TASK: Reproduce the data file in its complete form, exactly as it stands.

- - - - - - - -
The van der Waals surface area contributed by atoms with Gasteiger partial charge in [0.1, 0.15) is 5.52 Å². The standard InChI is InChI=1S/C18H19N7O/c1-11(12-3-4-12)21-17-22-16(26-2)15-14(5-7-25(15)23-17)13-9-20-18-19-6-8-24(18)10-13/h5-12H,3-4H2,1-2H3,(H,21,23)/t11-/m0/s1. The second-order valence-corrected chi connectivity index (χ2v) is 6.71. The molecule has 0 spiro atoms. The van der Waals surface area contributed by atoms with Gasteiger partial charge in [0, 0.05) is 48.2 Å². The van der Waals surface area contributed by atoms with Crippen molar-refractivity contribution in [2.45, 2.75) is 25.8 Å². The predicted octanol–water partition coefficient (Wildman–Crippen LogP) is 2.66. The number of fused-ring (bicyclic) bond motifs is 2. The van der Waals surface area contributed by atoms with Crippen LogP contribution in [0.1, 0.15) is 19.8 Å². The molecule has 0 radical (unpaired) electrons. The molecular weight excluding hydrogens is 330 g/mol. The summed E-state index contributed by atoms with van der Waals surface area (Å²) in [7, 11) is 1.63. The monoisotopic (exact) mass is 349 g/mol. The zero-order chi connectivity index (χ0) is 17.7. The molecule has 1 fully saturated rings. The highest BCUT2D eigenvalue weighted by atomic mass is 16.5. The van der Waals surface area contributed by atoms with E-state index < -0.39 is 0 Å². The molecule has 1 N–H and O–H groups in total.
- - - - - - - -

The van der Waals surface area contributed by atoms with Gasteiger partial charge in [0.1, 0.15) is 5.52 Å². The standard InChI is InChI=1S/C18H19N7O/c1-11(12-3-4-12)21-17-22-16(26-2)15-14(5-7-25(15)23-17)13-9-20-18-19-6-8-24(18)10-13/h5-12H,3-4H2,1-2H3,(H,21,23)/t11-/m0/s1. The second-order valence-corrected chi connectivity index (χ2v) is 6.71. The molecule has 0 spiro atoms. The van der Waals surface area contributed by atoms with Gasteiger partial charge in [0, 0.05) is 48.2 Å². The van der Waals surface area contributed by atoms with Crippen molar-refractivity contribution in [2.45, 2.75) is 25.8 Å². The predicted octanol–water partition coefficient (Wildman–Crippen LogP) is 2.66. The number of fused-ring (bicyclic) bond motifs is 2. The van der Waals surface area contributed by atoms with Crippen LogP contribution in [0.1, 0.15) is 19.8 Å². The molecule has 0 radical (unpaired) electrons. The molecular weight excluding hydrogens is 330 g/mol. The summed E-state index contributed by atoms with van der Waals surface area (Å²) in [7, 11) is 1.63. The monoisotopic (exact) mass is 349 g/mol. The zero-order chi connectivity index (χ0) is 17.7. The molecule has 1 fully saturated rings. The highest BCUT2D eigenvalue weighted by atomic mass is 16.5. The van der Waals surface area contributed by atoms with E-state index < -0.39 is 0 Å². The molecule has 1 N–H and O–H groups in total.